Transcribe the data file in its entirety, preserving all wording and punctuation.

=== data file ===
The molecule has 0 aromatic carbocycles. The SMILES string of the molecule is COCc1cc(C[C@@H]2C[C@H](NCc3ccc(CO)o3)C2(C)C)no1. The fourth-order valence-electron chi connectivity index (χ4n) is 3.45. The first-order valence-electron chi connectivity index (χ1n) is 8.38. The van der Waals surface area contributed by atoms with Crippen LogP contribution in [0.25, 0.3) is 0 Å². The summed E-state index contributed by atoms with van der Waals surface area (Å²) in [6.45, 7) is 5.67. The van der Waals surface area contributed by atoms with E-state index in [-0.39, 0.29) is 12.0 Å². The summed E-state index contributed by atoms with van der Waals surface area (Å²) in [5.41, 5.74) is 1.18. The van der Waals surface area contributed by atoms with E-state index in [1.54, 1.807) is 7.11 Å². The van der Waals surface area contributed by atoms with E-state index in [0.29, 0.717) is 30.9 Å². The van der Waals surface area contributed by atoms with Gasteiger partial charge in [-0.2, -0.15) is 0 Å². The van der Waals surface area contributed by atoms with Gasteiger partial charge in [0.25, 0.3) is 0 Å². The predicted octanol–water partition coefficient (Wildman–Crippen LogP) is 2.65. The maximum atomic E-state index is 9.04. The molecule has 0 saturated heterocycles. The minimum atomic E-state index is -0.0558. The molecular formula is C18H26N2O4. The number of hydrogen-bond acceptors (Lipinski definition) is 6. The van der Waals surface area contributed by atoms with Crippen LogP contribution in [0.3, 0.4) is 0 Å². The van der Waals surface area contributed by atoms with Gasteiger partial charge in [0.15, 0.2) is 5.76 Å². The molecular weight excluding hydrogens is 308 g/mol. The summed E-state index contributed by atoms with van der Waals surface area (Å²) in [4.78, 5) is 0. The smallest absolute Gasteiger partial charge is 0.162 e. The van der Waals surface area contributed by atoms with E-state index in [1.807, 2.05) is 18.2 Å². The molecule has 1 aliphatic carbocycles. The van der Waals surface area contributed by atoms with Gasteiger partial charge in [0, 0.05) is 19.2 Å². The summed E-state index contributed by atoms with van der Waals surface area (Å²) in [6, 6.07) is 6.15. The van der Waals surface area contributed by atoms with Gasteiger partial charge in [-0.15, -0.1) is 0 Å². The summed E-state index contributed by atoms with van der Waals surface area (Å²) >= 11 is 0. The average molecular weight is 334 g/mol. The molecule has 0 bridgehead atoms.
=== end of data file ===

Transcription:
The molecule has 0 aromatic carbocycles. The SMILES string of the molecule is COCc1cc(C[C@@H]2C[C@H](NCc3ccc(CO)o3)C2(C)C)no1. The fourth-order valence-electron chi connectivity index (χ4n) is 3.45. The first-order valence-electron chi connectivity index (χ1n) is 8.38. The van der Waals surface area contributed by atoms with Crippen LogP contribution in [0.25, 0.3) is 0 Å². The summed E-state index contributed by atoms with van der Waals surface area (Å²) in [6.45, 7) is 5.67. The van der Waals surface area contributed by atoms with E-state index in [-0.39, 0.29) is 12.0 Å². The summed E-state index contributed by atoms with van der Waals surface area (Å²) in [5.41, 5.74) is 1.18. The van der Waals surface area contributed by atoms with E-state index in [1.54, 1.807) is 7.11 Å². The van der Waals surface area contributed by atoms with E-state index in [0.29, 0.717) is 30.9 Å². The van der Waals surface area contributed by atoms with Gasteiger partial charge in [-0.2, -0.15) is 0 Å². The van der Waals surface area contributed by atoms with Gasteiger partial charge in [0.25, 0.3) is 0 Å². The predicted octanol–water partition coefficient (Wildman–Crippen LogP) is 2.65. The maximum atomic E-state index is 9.04. The molecule has 0 saturated heterocycles. The minimum atomic E-state index is -0.0558. The molecular formula is C18H26N2O4. The number of hydrogen-bond acceptors (Lipinski definition) is 6. The van der Waals surface area contributed by atoms with Crippen LogP contribution in [0.3, 0.4) is 0 Å². The van der Waals surface area contributed by atoms with Gasteiger partial charge in [0.15, 0.2) is 5.76 Å². The molecular weight excluding hydrogens is 308 g/mol. The summed E-state index contributed by atoms with van der Waals surface area (Å²) in [4.78, 5) is 0. The smallest absolute Gasteiger partial charge is 0.162 e. The van der Waals surface area contributed by atoms with E-state index in [1.807, 2.05) is 18.2 Å². The molecule has 1 aliphatic carbocycles. The van der Waals surface area contributed by atoms with Gasteiger partial charge in [0, 0.05) is 19.2 Å². The summed E-state index contributed by atoms with van der Waals surface area (Å²) in [6, 6.07) is 6.15. The van der Waals surface area contributed by atoms with Gasteiger partial charge in [-0.15, -0.1) is 0 Å². The summed E-state index contributed by atoms with van der Waals surface area (Å²) >= 11 is 0. The average molecular weight is 334 g/mol. The molecule has 0 bridgehead atoms.